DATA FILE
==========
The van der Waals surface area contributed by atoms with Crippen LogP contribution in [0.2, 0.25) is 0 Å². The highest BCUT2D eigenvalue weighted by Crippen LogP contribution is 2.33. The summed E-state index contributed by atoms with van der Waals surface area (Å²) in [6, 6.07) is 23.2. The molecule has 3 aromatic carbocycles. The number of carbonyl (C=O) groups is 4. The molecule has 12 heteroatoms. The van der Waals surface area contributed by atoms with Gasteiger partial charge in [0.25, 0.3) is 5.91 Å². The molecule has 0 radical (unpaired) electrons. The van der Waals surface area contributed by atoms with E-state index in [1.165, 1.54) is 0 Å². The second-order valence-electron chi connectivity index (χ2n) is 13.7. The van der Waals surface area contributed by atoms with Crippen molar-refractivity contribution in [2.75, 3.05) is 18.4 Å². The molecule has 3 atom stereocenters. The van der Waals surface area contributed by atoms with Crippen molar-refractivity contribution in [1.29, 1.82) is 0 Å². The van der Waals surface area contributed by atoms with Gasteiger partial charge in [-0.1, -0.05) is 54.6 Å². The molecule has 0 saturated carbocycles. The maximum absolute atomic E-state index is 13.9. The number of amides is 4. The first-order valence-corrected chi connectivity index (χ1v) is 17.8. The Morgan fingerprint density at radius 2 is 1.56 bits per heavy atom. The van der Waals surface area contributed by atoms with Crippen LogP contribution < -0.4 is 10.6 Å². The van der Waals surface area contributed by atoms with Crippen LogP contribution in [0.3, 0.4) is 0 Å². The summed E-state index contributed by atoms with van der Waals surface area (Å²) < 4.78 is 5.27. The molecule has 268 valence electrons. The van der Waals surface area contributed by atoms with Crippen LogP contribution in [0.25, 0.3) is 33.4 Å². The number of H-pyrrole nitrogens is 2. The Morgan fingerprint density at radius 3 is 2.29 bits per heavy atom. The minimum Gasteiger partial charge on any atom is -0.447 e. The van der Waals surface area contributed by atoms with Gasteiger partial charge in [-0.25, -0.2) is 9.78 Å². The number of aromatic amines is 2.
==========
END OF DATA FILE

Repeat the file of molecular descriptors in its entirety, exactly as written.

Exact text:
The van der Waals surface area contributed by atoms with Crippen LogP contribution in [0.2, 0.25) is 0 Å². The highest BCUT2D eigenvalue weighted by Crippen LogP contribution is 2.33. The summed E-state index contributed by atoms with van der Waals surface area (Å²) in [6, 6.07) is 23.2. The molecule has 3 aromatic carbocycles. The number of carbonyl (C=O) groups is 4. The molecule has 12 heteroatoms. The van der Waals surface area contributed by atoms with Gasteiger partial charge in [0.25, 0.3) is 5.91 Å². The molecule has 0 radical (unpaired) electrons. The van der Waals surface area contributed by atoms with E-state index in [1.165, 1.54) is 0 Å². The second-order valence-electron chi connectivity index (χ2n) is 13.7. The van der Waals surface area contributed by atoms with Crippen molar-refractivity contribution in [2.75, 3.05) is 18.4 Å². The molecule has 3 atom stereocenters. The van der Waals surface area contributed by atoms with Crippen molar-refractivity contribution in [1.29, 1.82) is 0 Å². The van der Waals surface area contributed by atoms with Gasteiger partial charge in [-0.1, -0.05) is 54.6 Å². The molecule has 0 saturated carbocycles. The maximum absolute atomic E-state index is 13.9. The number of amides is 4. The first-order valence-corrected chi connectivity index (χ1v) is 17.8. The Morgan fingerprint density at radius 2 is 1.56 bits per heavy atom. The van der Waals surface area contributed by atoms with Crippen LogP contribution < -0.4 is 10.6 Å². The van der Waals surface area contributed by atoms with Crippen LogP contribution in [0.3, 0.4) is 0 Å². The summed E-state index contributed by atoms with van der Waals surface area (Å²) < 4.78 is 5.27. The molecule has 268 valence electrons. The van der Waals surface area contributed by atoms with Crippen LogP contribution in [0.25, 0.3) is 33.4 Å². The number of H-pyrrole nitrogens is 2. The Morgan fingerprint density at radius 3 is 2.29 bits per heavy atom. The minimum Gasteiger partial charge on any atom is -0.447 e. The van der Waals surface area contributed by atoms with Gasteiger partial charge in [-0.25, -0.2) is 9.78 Å². The number of aromatic amines is 2.